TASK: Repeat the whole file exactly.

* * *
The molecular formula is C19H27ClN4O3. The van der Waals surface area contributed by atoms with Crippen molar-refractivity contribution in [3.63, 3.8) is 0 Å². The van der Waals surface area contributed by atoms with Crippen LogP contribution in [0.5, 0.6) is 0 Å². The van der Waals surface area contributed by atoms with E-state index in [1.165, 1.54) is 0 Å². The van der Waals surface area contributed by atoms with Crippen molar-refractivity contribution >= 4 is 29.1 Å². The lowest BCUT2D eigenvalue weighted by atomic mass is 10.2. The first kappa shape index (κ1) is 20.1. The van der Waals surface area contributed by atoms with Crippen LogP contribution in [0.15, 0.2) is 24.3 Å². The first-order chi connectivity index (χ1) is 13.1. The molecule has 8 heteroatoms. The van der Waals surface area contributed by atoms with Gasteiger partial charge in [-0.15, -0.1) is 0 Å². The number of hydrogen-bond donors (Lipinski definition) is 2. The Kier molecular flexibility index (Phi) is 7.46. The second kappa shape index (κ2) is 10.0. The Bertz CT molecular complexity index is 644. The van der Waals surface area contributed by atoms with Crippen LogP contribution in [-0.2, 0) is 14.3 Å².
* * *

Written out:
The molecular formula is C19H27ClN4O3. The van der Waals surface area contributed by atoms with Crippen molar-refractivity contribution in [3.63, 3.8) is 0 Å². The van der Waals surface area contributed by atoms with Crippen LogP contribution in [0.5, 0.6) is 0 Å². The van der Waals surface area contributed by atoms with E-state index in [1.165, 1.54) is 0 Å². The van der Waals surface area contributed by atoms with Crippen molar-refractivity contribution >= 4 is 29.1 Å². The lowest BCUT2D eigenvalue weighted by atomic mass is 10.2. The first kappa shape index (κ1) is 20.1. The van der Waals surface area contributed by atoms with Crippen LogP contribution in [0.15, 0.2) is 24.3 Å². The first-order chi connectivity index (χ1) is 13.1. The molecule has 8 heteroatoms. The van der Waals surface area contributed by atoms with Gasteiger partial charge in [-0.15, -0.1) is 0 Å². The number of hydrogen-bond donors (Lipinski definition) is 2. The Kier molecular flexibility index (Phi) is 7.46. The second kappa shape index (κ2) is 10.0. The Bertz CT molecular complexity index is 644. The van der Waals surface area contributed by atoms with Crippen LogP contribution in [-0.2, 0) is 14.3 Å².